There Was A Real-Life Jack On Board The Titanic, But He Was Quite Different From Leo’s Version
By Ken Macdonald
Try to think of who was on the Titanic before it so tragically plunged beneath the waves. Not easy, is it? All that comes to mind is Jack and Rose. Well, although Leo’s character didn’t actually exist, there was a real-life Jack aboard the ill-fated ship. And his story is just as compelling – and heartbreaking – as anything you’ve watched at a movie theater.
We’re talking about John Borland Thayer II, who was 17 at the time the Titanic set sail in 1912. Unlike the movie Jack, though, he was from a very well-to-do family. That meant he traveled in the pampered luxury of first class rather than below decks.
And while everyone was in the same boat – literally – when the ship struck an iceberg, Thayer would have had better odds of surviving than Leo’s character. In third class – where Jack was in the movie – there was a total of 710 passengers. Sadly, though, only 174 survived the sinking. In first class, by contrast, 199 escaped with their lives from a passenger list of 319. That’s a very stark difference.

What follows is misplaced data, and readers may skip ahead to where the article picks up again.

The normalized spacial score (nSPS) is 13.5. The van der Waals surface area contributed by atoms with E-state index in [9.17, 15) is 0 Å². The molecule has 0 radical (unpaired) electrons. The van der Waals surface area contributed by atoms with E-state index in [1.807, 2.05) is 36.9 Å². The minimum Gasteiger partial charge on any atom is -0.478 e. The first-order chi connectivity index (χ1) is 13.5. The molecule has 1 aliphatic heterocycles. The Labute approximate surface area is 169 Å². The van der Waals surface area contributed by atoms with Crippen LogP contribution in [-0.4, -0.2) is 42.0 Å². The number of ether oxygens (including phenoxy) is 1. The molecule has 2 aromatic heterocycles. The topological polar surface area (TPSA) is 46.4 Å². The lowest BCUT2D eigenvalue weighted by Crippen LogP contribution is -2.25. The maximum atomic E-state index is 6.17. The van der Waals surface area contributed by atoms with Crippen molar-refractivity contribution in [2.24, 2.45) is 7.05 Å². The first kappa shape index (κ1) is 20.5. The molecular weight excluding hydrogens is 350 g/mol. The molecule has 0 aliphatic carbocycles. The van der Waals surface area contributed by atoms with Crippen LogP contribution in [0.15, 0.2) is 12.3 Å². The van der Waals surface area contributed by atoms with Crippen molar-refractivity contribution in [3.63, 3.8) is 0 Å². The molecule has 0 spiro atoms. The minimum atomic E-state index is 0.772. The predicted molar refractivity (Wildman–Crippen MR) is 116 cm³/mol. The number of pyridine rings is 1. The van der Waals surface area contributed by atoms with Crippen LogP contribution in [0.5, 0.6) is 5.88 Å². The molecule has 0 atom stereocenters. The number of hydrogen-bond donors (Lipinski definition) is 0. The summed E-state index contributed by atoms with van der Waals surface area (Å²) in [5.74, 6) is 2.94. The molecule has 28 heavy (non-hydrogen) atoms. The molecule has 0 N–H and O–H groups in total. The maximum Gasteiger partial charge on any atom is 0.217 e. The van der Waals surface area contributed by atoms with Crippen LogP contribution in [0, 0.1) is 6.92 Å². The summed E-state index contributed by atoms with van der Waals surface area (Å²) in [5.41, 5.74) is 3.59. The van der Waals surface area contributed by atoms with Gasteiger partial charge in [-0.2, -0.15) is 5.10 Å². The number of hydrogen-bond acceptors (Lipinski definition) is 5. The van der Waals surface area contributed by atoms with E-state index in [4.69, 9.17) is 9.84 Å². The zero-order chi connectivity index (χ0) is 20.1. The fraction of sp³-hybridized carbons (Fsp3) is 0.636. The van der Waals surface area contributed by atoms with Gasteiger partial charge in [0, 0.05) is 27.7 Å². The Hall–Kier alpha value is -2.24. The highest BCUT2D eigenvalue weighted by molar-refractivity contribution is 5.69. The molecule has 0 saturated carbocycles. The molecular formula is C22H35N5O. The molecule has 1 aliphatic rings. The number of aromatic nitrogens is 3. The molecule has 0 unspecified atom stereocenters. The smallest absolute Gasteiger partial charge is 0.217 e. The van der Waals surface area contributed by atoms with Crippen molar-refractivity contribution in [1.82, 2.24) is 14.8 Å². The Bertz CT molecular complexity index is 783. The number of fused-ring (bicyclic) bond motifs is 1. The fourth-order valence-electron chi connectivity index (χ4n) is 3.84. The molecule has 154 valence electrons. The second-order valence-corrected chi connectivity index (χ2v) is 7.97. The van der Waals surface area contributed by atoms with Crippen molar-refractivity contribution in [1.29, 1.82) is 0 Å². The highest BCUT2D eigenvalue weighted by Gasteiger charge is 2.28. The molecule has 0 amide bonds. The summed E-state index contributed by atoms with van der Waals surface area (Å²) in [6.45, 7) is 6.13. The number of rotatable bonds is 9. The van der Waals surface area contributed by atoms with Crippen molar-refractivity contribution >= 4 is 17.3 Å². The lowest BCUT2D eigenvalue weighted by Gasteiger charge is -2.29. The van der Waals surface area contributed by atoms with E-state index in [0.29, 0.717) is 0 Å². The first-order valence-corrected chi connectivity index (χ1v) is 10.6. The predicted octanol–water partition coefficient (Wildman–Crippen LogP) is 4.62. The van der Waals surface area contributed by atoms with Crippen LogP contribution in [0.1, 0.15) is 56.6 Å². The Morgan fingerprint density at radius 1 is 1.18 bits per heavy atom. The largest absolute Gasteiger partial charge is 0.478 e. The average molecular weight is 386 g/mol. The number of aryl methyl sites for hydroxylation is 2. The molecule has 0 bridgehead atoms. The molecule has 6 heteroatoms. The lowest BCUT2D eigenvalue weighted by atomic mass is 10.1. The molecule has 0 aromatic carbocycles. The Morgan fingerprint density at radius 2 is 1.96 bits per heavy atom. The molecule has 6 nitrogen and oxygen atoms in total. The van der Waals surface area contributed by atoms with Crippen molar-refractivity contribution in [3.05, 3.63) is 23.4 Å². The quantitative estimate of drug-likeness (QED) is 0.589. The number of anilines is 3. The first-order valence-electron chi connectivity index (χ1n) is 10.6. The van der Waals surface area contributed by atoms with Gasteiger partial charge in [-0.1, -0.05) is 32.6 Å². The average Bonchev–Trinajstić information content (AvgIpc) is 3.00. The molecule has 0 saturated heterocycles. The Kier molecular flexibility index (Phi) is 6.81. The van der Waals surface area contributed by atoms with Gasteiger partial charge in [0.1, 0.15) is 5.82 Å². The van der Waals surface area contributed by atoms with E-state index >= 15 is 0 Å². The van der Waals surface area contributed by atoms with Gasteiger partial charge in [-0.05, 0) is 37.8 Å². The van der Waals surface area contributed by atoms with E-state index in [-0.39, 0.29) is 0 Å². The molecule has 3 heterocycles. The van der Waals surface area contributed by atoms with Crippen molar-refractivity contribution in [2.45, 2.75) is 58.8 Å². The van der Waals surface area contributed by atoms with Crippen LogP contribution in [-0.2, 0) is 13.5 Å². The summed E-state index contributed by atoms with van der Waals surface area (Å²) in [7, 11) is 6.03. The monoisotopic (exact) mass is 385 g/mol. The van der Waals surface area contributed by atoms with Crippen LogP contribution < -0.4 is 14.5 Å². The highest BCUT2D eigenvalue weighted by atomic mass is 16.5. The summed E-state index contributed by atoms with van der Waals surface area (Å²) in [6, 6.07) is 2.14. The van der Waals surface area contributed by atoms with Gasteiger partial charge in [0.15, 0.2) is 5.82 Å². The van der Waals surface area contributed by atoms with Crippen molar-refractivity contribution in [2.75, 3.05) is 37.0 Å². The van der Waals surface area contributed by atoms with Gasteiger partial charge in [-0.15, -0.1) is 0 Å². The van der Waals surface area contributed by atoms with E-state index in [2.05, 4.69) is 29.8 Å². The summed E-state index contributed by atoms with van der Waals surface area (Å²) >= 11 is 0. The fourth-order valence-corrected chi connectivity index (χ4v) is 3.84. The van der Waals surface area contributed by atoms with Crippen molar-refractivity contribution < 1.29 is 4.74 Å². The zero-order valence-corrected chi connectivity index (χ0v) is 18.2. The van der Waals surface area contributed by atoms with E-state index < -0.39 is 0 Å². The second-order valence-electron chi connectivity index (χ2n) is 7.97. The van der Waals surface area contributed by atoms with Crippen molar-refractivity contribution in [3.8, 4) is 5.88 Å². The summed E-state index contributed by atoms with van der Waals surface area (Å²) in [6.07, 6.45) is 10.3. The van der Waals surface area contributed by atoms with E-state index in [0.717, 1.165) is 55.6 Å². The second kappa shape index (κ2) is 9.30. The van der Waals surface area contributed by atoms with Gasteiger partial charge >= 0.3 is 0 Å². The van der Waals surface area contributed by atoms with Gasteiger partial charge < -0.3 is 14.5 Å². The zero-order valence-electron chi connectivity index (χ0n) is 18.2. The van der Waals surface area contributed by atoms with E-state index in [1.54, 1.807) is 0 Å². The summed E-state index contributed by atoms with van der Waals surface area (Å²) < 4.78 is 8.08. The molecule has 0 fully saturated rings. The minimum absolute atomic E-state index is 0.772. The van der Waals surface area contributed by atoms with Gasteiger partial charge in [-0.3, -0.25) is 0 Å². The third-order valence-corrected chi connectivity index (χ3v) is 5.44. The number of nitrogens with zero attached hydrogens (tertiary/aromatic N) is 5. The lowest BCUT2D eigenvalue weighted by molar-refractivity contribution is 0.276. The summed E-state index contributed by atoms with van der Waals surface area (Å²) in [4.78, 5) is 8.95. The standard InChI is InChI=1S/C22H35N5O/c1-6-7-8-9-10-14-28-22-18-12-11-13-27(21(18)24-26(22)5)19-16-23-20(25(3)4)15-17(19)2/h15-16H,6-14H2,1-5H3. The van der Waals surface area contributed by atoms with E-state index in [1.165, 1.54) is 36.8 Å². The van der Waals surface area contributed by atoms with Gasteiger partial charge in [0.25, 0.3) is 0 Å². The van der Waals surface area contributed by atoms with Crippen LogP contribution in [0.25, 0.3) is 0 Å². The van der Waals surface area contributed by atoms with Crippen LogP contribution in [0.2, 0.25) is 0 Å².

In James Cameron’s movie, there’s actually a moment when Jack has to smash down a gate trapping him and the other folks in third class. But although there’s no truth to that scene – it’s entirely fictional – there was real drama aboard the stricken vessel. And Thayer was at the center of one of the most terrifying true-life tales.
In fact, Cameron may actually have been inspired by Thayer. Yes, the director did base some characters on people who really sailed on the liner. Some of the survivors wrote accounts of their grueling experiences or gave press interviews. And Thayer himself would later write a privately published book about his ordeal.